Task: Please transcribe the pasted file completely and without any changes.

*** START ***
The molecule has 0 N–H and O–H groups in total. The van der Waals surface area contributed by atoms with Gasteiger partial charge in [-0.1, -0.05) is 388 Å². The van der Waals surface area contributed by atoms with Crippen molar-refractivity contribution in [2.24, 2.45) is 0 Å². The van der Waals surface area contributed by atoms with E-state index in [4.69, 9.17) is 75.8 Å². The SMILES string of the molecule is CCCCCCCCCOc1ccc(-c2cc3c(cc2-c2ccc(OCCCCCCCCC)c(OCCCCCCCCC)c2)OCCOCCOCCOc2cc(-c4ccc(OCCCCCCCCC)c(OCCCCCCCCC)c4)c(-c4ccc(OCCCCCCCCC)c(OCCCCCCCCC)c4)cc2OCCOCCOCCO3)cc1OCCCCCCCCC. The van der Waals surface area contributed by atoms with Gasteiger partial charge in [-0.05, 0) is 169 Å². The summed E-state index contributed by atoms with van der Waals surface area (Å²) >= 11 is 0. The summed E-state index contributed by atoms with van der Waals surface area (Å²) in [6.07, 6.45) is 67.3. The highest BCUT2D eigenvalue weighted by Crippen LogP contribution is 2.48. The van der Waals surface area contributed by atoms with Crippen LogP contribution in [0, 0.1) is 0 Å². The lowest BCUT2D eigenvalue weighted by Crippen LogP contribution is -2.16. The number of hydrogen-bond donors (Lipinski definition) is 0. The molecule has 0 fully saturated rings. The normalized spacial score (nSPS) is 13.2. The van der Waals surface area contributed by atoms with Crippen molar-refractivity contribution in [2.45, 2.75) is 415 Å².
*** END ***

The molecule has 0 N–H and O–H groups in total. The van der Waals surface area contributed by atoms with Gasteiger partial charge in [-0.1, -0.05) is 388 Å². The van der Waals surface area contributed by atoms with Crippen molar-refractivity contribution in [2.24, 2.45) is 0 Å². The van der Waals surface area contributed by atoms with E-state index in [4.69, 9.17) is 75.8 Å². The SMILES string of the molecule is CCCCCCCCCOc1ccc(-c2cc3c(cc2-c2ccc(OCCCCCCCCC)c(OCCCCCCCCC)c2)OCCOCCOCCOc2cc(-c4ccc(OCCCCCCCCC)c(OCCCCCCCCC)c4)c(-c4ccc(OCCCCCCCCC)c(OCCCCCCCCC)c4)cc2OCCOCCOCCO3)cc1OCCCCCCCCC. The van der Waals surface area contributed by atoms with Gasteiger partial charge in [-0.05, 0) is 169 Å². The summed E-state index contributed by atoms with van der Waals surface area (Å²) >= 11 is 0. The summed E-state index contributed by atoms with van der Waals surface area (Å²) in [6.07, 6.45) is 67.3. The highest BCUT2D eigenvalue weighted by Crippen LogP contribution is 2.48. The van der Waals surface area contributed by atoms with Crippen LogP contribution in [0, 0.1) is 0 Å². The lowest BCUT2D eigenvalue weighted by Crippen LogP contribution is -2.16. The number of hydrogen-bond donors (Lipinski definition) is 0. The molecule has 0 fully saturated rings. The normalized spacial score (nSPS) is 13.2. The van der Waals surface area contributed by atoms with Crippen molar-refractivity contribution in [2.45, 2.75) is 415 Å².